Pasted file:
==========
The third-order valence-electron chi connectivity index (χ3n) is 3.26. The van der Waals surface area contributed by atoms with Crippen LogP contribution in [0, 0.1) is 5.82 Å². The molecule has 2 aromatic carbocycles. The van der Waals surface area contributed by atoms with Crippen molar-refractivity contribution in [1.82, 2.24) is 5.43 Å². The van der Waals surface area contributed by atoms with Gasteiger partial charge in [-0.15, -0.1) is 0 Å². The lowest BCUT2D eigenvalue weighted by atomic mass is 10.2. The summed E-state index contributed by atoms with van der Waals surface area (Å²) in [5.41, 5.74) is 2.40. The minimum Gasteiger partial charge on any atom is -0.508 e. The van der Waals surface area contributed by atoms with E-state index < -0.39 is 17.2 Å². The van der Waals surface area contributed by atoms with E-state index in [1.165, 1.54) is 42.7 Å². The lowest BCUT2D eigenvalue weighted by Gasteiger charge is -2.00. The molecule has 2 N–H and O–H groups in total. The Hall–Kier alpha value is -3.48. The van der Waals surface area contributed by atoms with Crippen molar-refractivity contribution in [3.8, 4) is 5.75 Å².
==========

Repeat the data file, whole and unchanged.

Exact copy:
The third-order valence-electron chi connectivity index (χ3n) is 3.26. The van der Waals surface area contributed by atoms with Crippen LogP contribution in [0, 0.1) is 5.82 Å². The molecule has 2 aromatic carbocycles. The van der Waals surface area contributed by atoms with Crippen molar-refractivity contribution in [1.82, 2.24) is 5.43 Å². The van der Waals surface area contributed by atoms with Gasteiger partial charge in [-0.15, -0.1) is 0 Å². The lowest BCUT2D eigenvalue weighted by atomic mass is 10.2. The summed E-state index contributed by atoms with van der Waals surface area (Å²) in [5.41, 5.74) is 2.40. The minimum Gasteiger partial charge on any atom is -0.508 e. The van der Waals surface area contributed by atoms with E-state index < -0.39 is 17.2 Å². The van der Waals surface area contributed by atoms with E-state index in [1.165, 1.54) is 42.7 Å². The lowest BCUT2D eigenvalue weighted by Gasteiger charge is -2.00. The molecule has 2 N–H and O–H groups in total. The Hall–Kier alpha value is -3.48. The van der Waals surface area contributed by atoms with Crippen molar-refractivity contribution in [3.8, 4) is 5.75 Å².